There is usually a part of the review where I attempt to summarize the plot to at least give the viewer a very basic idea of what the story is about. Detention won’t allow me to do this easily. Sure, I could talk about Cinderhella, a fictional slasher that is stalking the kids of Grizzly Lake high school for real. I could mention the convoluted body swapping time travel sub-plot, or the space bear. This wouldn’t adequately express the story, which all of this plus a dozen more plot threads constantly crashing and tumbling into each other in what appears to be a chaotic mess but manages to reveal (at least some) structure underneath.
Nonetheless, I will attempt to summarize it the best I can: Someone is stalking high school kids, and the mystery surrounding the killer’s identity stretches all the way back to a series of events at the same school in 90’s. Also, there is a guy with fly blood.
The pace of the film is relentless, visual gags are tossed in with verbal humor constantly, only to abruptly switch gears and do a little bloodletting. Primarily this is a comedy, what horror exists is mostly played off as cartoonish gore. There is a particular obsession with the 1990’s that weaves its way throughout the narrative, and just when you think it’s a peculiarity of the story, it’s revealed to have a purpose. This is the case throughout the movie, where throwaway jokes or visuals are often revealed to connect a portion of the plot to the larger story.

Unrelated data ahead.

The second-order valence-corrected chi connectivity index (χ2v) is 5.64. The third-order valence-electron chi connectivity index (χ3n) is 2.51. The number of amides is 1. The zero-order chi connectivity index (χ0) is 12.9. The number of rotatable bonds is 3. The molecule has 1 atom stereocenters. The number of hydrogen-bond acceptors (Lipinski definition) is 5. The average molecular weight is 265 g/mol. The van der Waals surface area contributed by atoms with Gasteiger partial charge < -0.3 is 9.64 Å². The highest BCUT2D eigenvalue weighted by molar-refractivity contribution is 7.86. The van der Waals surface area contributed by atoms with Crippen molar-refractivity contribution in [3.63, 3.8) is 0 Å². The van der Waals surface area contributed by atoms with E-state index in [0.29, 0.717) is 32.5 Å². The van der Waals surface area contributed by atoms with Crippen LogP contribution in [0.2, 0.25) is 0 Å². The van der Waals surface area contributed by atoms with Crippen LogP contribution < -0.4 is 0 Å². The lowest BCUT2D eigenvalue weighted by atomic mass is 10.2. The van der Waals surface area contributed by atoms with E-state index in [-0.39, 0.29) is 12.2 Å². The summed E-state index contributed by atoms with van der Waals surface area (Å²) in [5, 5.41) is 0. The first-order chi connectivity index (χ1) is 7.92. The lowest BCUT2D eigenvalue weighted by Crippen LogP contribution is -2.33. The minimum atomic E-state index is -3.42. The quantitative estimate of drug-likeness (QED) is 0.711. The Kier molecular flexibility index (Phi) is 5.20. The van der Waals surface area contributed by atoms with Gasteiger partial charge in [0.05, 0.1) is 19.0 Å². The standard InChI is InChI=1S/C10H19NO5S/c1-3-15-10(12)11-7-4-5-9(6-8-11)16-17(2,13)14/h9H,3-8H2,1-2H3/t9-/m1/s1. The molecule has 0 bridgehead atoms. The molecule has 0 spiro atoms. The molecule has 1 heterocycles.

For the most part, the young cast manages to deal with the bizarreness of everything admirably. Shanley Caswell plays Riley Jones, ostensibly the main protagonist, and despite the absurd and deadly situations she’s thrown into, manages to keep the character grounded and even evokes a note of sympathy for her endless social failings. Dane Cook doesn’t exactly stretch himself playing the sarcastic Principle Verge, but he doesn’t distract from the scenes he’s in either.
Visually the film is gorgeous; each frame is often filled with little details which warrant repeat viewings to catch all the things that were missed. The low budget is only really evident when CGI blood and fire appear on screen, but then again this can be a problem for even large budget films. The practical effects look very good, Cinderhella has a fun design, and I wouldn’t mind a spin-off movie of her(?) exploits. The occasional exploding person or dog is always welcome.
There is a growing cult around ‘Detention'. I think it was initially dismissed by a lot of viewers because it’s easy to take one look at it and mistake it for one of the endless Jason Friedberg and Aaron Seltzer spoofs (Disaster Movie (2008), Meet the Spartans (2008), etc.). It doesn't help that the director, Joseph Kahn’s other film of note is, Torque (2004), not exactly a confidence builder (although Torque is secretly better that its reputation and for all the wrong reasons.). ‘Detention’ draws heavily from Scream (1996) and Donnie Darko (2001), and while not exactly a spoof, it’s more of a deconstruction of these arguably already deconstructionist films. Detention is a difficult film to categorize and occasionally even difficult to watch but, if nothing else it succeeds because it’s very funny.